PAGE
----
And he (may Allaah have mercy on him) said: 

The believer has to fear Allaah with regard to His slaves and it is not his responsibility to guide them. This is the meaning of the verse (interpretation of the meaning): 

‘O you who believe! Take care of your ownselves. If you follow the (right) guidance [and enjoin what is right (Islamic Monotheism and all that Islam orders one to do) and forbid what is wrong (polytheism, disbelief and all that Islam has forbidden)] no hurt can come to you from those who are in error’
[al-Maa’idah 5:105]
 

Calling others to guidance means doing what is obligatory. If the Muslim does his duty of enjoining what is good and forbidding what is evil, and does his other duties as well, then the misguidance of those who have gone astray will not harm him. That may be achieved sometimes by the heart, sometimes by the tongue and sometimes by the hand. In the case of the heart, this is obligatory in all circumstances because doing it will not cause any harm. Whoever does not even do that is not a believer, as the Prophet (peace and blessings of Allaah be upon him) said, ‘And that is the weakest of faith.’”  

(Majmoo’ al-Fataawa, 28/126-128) 

So it is known that denouncing evil is one of the things that concern the Muslim, and he must denounce it as much as he is able and in accordance with the interests of sharee’ah. That which does not concern him cannot be something that is waajib (obligatory) or mustahabb (encouraged).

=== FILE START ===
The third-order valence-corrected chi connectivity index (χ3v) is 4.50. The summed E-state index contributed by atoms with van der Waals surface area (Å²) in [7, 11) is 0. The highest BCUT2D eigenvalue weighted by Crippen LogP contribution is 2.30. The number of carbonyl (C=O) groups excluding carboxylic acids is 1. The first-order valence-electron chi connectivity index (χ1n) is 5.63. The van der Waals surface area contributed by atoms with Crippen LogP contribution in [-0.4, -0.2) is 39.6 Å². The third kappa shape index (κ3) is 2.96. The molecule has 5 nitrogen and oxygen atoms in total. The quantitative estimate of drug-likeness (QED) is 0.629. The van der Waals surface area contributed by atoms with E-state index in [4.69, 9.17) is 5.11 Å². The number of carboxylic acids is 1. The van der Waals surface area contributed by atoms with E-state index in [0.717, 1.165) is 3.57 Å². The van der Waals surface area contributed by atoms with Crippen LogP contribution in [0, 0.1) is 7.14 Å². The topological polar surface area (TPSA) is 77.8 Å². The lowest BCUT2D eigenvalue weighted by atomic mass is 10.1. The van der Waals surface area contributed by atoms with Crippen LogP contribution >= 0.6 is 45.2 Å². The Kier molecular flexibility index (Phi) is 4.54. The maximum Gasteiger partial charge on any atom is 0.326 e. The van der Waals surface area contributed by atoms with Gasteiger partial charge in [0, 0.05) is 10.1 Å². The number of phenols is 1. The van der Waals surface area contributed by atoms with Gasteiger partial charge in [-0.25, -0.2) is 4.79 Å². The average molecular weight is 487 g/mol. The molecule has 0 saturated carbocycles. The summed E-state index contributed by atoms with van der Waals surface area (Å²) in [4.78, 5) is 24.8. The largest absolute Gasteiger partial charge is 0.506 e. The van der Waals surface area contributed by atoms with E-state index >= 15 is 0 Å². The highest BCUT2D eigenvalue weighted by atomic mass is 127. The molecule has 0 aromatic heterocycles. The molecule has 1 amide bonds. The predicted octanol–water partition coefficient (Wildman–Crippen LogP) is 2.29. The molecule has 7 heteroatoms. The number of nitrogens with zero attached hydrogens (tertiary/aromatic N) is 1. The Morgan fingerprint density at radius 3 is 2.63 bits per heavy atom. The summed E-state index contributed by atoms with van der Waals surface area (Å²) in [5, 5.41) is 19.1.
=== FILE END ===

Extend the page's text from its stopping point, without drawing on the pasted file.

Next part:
There follow the comments of the scholars on the interpretation of the hadeeth, “Part of a person’s being a good Muslim is his leaving alone that which does not concern him.” 

(a)     Shaykh al-Islam Ibn Taymiyah said: 

The Muslim is commanded either to speak good or to keep silent. If he turns away from the silence that is enjoined upon him and speaks in a unnecessary manner that is not good, then this is counted against him. Hence the Prophet (peace and blessings of Allaah be upon him) said: “Part of a person’s being a good Muslim is his leaving alone that which does not concern him.” If a person indulges in something that does not concern him, that detracts from his being a good Muslim. 

Majmoo’ al-Fataawa, 7/49, 50 

(b)    Ibn al-Qayyim (may Allaah have mercy on him) said: